Distance: 8.8 miles round trip on dirt road and cross country
Summit Elevation: 5843'
Elevation Gain: 3844'
Elevation Gain (in Empire State Buildings): 3.07
Round trip time: 6 hours
Recommended water: 136 oz.
Parking/Fees: Adventure Pass
Rattlesnake Peak in the San Gabriel Mountains is the baby brother of Big Iron Mountain which remains in view the entire trip. It is considered the second toughest single peak in the range with plenty of elevation gain, yucca hazards, and loose dirt. To get to the trailhead, follow highway 39 north out of Azusa as if heading toward Iron Mountain, except follow Shoemaker Road to the left instead of continuing on E Fork Road. Stop at the closed gate.
There are two main approaches to Rattlesnake Peak, the south ridge route (most popular), and the east ridge after going through two tunnels. It can also be done as a loop in either direction. Rod and I started up the south ridge which starts in a gully on the left side of the road at GPS coordinates N34.24946 W117.76476. There was a cairn marking the start of the use trail that I improved slightly.
Soon after leaving the road, the use trail faded away and I had to consult the GPS to determine which way to go. The GPS showed the way to a steep wash on the left where the dirt was so loose that it frequently meant taking a step and sliding back a few inches. Eventually, the use trail returned and after reaching the south ridge, it was clear where to ascend. There were plenty of intimidating bumps, some rock scrambling, and a few interesting places where the path led along the edge of a cliff. About half way up, we cached some water to pick up on the return. We were the only humans on the mountain all day, though we did see a few large horned lizards and a red velvet ant along with the usual squirrels and birds.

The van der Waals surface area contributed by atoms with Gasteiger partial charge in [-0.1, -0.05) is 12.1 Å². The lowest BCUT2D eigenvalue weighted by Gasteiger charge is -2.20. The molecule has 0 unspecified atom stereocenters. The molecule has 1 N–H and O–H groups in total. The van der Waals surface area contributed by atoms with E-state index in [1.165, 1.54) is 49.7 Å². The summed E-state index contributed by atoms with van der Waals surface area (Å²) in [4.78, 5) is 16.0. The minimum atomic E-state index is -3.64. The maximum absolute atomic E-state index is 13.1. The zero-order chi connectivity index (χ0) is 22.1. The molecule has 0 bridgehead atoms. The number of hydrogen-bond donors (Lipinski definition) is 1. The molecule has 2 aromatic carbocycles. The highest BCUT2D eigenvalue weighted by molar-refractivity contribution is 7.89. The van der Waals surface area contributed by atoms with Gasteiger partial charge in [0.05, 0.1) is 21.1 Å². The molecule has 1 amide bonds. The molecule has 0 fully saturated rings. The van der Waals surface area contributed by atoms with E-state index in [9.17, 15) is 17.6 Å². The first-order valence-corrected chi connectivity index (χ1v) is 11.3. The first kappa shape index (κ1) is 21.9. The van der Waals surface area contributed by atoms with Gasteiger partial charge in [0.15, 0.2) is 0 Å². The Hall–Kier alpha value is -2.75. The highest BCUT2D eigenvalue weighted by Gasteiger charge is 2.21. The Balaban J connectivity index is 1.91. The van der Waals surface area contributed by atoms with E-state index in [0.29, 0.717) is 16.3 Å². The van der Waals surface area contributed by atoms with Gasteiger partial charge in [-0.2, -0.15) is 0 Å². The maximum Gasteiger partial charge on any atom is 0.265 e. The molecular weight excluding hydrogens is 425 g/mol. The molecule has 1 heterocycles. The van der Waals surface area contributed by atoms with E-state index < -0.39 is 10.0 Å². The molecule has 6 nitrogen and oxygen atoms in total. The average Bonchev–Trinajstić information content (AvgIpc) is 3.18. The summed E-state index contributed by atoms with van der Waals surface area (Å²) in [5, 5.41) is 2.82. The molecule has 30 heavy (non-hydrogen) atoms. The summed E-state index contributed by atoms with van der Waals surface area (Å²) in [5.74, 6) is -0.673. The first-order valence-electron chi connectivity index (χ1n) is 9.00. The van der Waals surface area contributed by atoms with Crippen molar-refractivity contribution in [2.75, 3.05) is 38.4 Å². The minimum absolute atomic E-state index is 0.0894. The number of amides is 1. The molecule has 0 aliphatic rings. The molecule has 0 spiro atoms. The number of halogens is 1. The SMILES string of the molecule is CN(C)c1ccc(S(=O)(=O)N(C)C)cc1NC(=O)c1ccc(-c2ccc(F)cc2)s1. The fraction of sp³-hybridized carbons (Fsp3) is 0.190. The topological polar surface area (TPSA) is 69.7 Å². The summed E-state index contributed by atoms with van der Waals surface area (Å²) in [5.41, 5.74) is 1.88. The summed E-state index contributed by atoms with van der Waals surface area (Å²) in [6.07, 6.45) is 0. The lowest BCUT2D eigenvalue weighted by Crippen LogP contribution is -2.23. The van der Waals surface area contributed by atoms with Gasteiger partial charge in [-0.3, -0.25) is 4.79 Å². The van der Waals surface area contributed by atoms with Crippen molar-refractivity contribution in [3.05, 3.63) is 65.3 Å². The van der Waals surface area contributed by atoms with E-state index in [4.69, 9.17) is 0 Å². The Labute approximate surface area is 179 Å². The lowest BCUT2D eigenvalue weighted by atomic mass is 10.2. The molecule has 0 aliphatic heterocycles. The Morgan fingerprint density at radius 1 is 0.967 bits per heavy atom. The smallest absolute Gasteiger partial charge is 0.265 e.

Most of the vegetation was burned, but it was hard to tell how recently. There was no bushwhacking, and very little brush or tall grass. It was pretty barren most of the way, except for a healthy yucca "garden" we encountered. Big Iron Mountain dominated the northeast the entire hike, with snow-capped Mt. Baldy behind it.
After passing several false summits, Rod and I planted a "rattlesnake flag" at the peak, signed the summit log and took some photos. The most recent log entry was from the prior Sunday. After a short rest and snack break, we returned on the south ridge. The east ridge would have to wait for another day.
Start of the use trail that leaves on the left side of the road near a deep road cut
A horned lizard wonders why we are trespassing on his mountain
On the summit
Rod on the summit, Iron Mountain and Mt. Baldy in the background
USGS benchmark labelled "Fang" instead of "Rattlesnake", placed in 1930.